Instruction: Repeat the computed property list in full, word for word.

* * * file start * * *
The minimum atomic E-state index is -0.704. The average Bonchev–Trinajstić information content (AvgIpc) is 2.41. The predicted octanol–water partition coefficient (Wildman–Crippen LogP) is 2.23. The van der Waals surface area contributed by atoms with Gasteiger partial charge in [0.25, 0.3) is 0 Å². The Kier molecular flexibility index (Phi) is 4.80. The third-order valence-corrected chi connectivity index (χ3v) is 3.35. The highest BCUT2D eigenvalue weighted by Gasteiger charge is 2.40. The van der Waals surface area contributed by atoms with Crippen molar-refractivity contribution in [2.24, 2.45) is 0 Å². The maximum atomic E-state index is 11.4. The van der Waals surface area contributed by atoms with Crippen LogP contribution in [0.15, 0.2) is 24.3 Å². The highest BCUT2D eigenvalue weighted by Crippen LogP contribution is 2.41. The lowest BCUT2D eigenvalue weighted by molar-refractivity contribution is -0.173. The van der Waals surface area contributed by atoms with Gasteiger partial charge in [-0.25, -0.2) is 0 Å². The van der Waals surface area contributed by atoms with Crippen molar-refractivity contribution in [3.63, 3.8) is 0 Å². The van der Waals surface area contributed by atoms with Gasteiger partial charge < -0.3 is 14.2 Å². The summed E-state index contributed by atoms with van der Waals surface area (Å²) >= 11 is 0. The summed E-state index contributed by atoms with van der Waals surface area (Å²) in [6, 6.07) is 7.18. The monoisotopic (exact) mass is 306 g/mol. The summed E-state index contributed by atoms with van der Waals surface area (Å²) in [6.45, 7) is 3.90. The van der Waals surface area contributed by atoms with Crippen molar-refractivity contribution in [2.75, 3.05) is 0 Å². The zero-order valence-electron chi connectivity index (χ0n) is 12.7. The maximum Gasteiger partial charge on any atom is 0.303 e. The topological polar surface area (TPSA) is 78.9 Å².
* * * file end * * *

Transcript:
The minimum atomic E-state index is -0.704. The average Bonchev–Trinajstić information content (AvgIpc) is 2.41. The predicted octanol–water partition coefficient (Wildman–Crippen LogP) is 2.23. The van der Waals surface area contributed by atoms with Gasteiger partial charge in [0.25, 0.3) is 0 Å². The Kier molecular flexibility index (Phi) is 4.80. The third-order valence-corrected chi connectivity index (χ3v) is 3.35. The highest BCUT2D eigenvalue weighted by Gasteiger charge is 2.40. The van der Waals surface area contributed by atoms with Crippen molar-refractivity contribution in [2.24, 2.45) is 0 Å². The maximum atomic E-state index is 11.4. The van der Waals surface area contributed by atoms with Crippen LogP contribution in [0.15, 0.2) is 24.3 Å². The highest BCUT2D eigenvalue weighted by Crippen LogP contribution is 2.41. The lowest BCUT2D eigenvalue weighted by molar-refractivity contribution is -0.173. The van der Waals surface area contributed by atoms with Gasteiger partial charge in [-0.25, -0.2) is 0 Å². The van der Waals surface area contributed by atoms with Crippen molar-refractivity contribution in [3.63, 3.8) is 0 Å². The van der Waals surface area contributed by atoms with Gasteiger partial charge < -0.3 is 14.2 Å². The summed E-state index contributed by atoms with van der Waals surface area (Å²) >= 11 is 0. The summed E-state index contributed by atoms with van der Waals surface area (Å²) in [6, 6.07) is 7.18. The monoisotopic (exact) mass is 306 g/mol. The summed E-state index contributed by atoms with van der Waals surface area (Å²) in [6.45, 7) is 3.90. The van der Waals surface area contributed by atoms with Crippen molar-refractivity contribution in [2.75, 3.05) is 0 Å². The zero-order valence-electron chi connectivity index (χ0n) is 12.7. The maximum Gasteiger partial charge on any atom is 0.303 e. The topological polar surface area (TPSA) is 78.9 Å².